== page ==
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Title: Evaluation of thyroid dysfunction and thyroid autoimmunity in diabetes mellitus subjects at Effia Nkwanta Regional Hospital, Sekondi, Western Region.
Authors: Asante- Kumah, Patrick
Issue Date: 24-Jan-2017
Abstract: Diabetes mellitus and thyroid disorders are the two most common endocrine disorders in clinical practice. Presence of thyroid dysfunction in diabetic patients makes management of the disease more difficult. The objective of this hospital based cross sectional study at the Diabetic Clinic of Effia Nkwanta Regional Hospital, Sekondi, was to investigate the prevalence of thyroid dysfunction and thyroid autoimmunity in clinically euthyroid type 1 and type 2 diabetes mellitus patients and also to correlate the glycated haemoglobin levels with thyroid function markers. One hundred and thirty-two (132) clinically euthyroid type 1 and type 2 diabetes mellitus patients and 132 age-matched and sex- matched non-diabetic control subjects were included in the study. Data on sociodemography of patients and controls such as age, sex, duration of diabetes, mode of glycaemic control were obtained using a pre-tested questionnaire. The serum levels of thyroid biomarkers (TSH, FT3, FT4, anti-TPO anti-TG) were evaluated using standard methods. The mean serum FT3 (p=0.2044) and TSH (p=0.1869) in diabetic subjects were not significantly different when compared to their control peers but the levels of FT4 was significantly higher in the diabetic mellitus subjects compared to the levels recorded among the control group (p <0.0001). The prevalence of thyroid dysfunction among the diabetic group was 11.36% (6.82% subclinical hypothyroidism and 4.54 % subclinical hyperthyroidism) with 117 (88.64 %) euthyroid. The prevalence of thyroid autoimmunity among the diabetic subjects was5.30% and 3.79 % respectively for anti-thyroid peroxidase autoantibody (anti-TPO) and anti- thyroglobulin autoantibody (anti-TG). Though not statistically different, the auto-antibody reactivity was observed to be higher among the diabetic group compared to the controls. Among the thyroid biomarkers assayed, increasing FT4 levels was significantly associated with increasing additive levels of fasting blood glucose and glycated haemoglobin after Bivariate Pearson correlations analysis. In conclusion, this study has shown that, the prevalence of thyroid dysfunction among the diabetic population seen at Effia Nkwanta Regional Hospital in Sekondi, Ghana was 11.36 % and the prevalence of thyroid autoantibody reactivity (3.79-5.30 %) in the diabetes mellitus subjects was not significantly different from non-diabetic subjects.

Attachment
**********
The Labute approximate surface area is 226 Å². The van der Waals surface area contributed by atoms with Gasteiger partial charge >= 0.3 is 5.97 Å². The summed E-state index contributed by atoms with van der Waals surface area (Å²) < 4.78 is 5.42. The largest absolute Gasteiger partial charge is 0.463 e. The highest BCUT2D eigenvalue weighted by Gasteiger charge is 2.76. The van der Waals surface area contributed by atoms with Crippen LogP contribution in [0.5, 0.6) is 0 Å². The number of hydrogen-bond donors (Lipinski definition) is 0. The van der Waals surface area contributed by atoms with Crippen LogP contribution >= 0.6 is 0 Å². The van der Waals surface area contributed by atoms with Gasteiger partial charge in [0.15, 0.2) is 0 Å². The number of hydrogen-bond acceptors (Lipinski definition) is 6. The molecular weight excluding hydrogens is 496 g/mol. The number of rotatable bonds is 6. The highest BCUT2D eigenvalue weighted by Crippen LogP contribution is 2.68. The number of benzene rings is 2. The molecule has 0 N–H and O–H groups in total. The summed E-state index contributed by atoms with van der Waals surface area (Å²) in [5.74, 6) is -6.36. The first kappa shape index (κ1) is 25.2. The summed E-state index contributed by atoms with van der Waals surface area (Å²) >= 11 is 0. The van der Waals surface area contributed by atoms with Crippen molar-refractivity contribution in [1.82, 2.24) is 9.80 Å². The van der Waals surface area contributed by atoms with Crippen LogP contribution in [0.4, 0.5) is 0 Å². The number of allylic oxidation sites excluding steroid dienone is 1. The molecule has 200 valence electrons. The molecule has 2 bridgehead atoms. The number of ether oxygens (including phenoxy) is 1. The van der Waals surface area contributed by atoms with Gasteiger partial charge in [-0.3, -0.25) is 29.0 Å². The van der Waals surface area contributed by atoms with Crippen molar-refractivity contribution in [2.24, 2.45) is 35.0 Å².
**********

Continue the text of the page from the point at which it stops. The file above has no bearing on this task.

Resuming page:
Description: A thesis submitted in fulfillment of the requirements for the degree of Master of Philosophy (Chemical Pathology) in the Department of Molecular Medicine, School of Medical Sciences College of Health, 2016.
URI: http://hdl.handle.net/123456789/10214
Appears in Collections:College of Health Sciences

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